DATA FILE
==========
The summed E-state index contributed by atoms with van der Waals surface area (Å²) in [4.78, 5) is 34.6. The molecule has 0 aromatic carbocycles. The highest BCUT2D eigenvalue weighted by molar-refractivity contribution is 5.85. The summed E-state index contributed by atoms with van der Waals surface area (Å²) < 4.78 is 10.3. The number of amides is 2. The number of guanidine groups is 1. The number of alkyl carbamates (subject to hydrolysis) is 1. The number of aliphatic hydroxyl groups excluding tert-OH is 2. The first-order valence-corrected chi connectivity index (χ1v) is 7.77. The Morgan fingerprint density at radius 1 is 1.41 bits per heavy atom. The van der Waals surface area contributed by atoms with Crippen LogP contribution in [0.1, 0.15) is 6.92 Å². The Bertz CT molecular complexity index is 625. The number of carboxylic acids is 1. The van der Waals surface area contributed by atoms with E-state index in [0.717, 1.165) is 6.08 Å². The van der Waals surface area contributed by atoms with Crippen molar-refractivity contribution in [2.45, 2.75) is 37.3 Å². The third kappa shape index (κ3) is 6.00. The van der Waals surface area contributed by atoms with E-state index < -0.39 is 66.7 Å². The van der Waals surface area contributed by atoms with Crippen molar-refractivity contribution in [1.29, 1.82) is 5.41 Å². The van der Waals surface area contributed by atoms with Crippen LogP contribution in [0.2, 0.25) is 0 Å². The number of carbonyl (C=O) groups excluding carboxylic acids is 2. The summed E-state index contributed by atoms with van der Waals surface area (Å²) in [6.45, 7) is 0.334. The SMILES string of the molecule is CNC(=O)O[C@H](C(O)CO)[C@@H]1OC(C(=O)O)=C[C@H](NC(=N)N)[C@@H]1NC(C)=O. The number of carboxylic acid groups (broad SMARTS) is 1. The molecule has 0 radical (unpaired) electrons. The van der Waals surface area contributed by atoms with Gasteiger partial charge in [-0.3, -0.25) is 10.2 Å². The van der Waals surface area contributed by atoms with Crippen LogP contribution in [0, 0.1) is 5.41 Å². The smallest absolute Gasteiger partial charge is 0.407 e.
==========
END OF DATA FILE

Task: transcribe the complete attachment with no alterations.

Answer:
The summed E-state index contributed by atoms with van der Waals surface area (Å²) in [4.78, 5) is 34.6. The molecule has 0 aromatic carbocycles. The highest BCUT2D eigenvalue weighted by molar-refractivity contribution is 5.85. The summed E-state index contributed by atoms with van der Waals surface area (Å²) < 4.78 is 10.3. The number of amides is 2. The number of guanidine groups is 1. The number of alkyl carbamates (subject to hydrolysis) is 1. The number of aliphatic hydroxyl groups excluding tert-OH is 2. The first-order valence-corrected chi connectivity index (χ1v) is 7.77. The Morgan fingerprint density at radius 1 is 1.41 bits per heavy atom. The van der Waals surface area contributed by atoms with Crippen LogP contribution in [0.1, 0.15) is 6.92 Å². The Bertz CT molecular complexity index is 625. The number of carboxylic acids is 1. The van der Waals surface area contributed by atoms with E-state index in [0.717, 1.165) is 6.08 Å². The van der Waals surface area contributed by atoms with Crippen molar-refractivity contribution in [2.45, 2.75) is 37.3 Å². The third kappa shape index (κ3) is 6.00. The van der Waals surface area contributed by atoms with E-state index < -0.39 is 66.7 Å². The van der Waals surface area contributed by atoms with Crippen molar-refractivity contribution in [1.29, 1.82) is 5.41 Å². The van der Waals surface area contributed by atoms with Crippen LogP contribution in [0.2, 0.25) is 0 Å². The number of carbonyl (C=O) groups excluding carboxylic acids is 2. The summed E-state index contributed by atoms with van der Waals surface area (Å²) in [6.45, 7) is 0.334. The SMILES string of the molecule is CNC(=O)O[C@H](C(O)CO)[C@@H]1OC(C(=O)O)=C[C@H](NC(=N)N)[C@@H]1NC(C)=O. The number of carboxylic acid groups (broad SMARTS) is 1. The molecule has 0 radical (unpaired) electrons. The van der Waals surface area contributed by atoms with Gasteiger partial charge in [-0.3, -0.25) is 10.2 Å². The van der Waals surface area contributed by atoms with Crippen LogP contribution in [0, 0.1) is 5.41 Å². The smallest absolute Gasteiger partial charge is 0.407 e.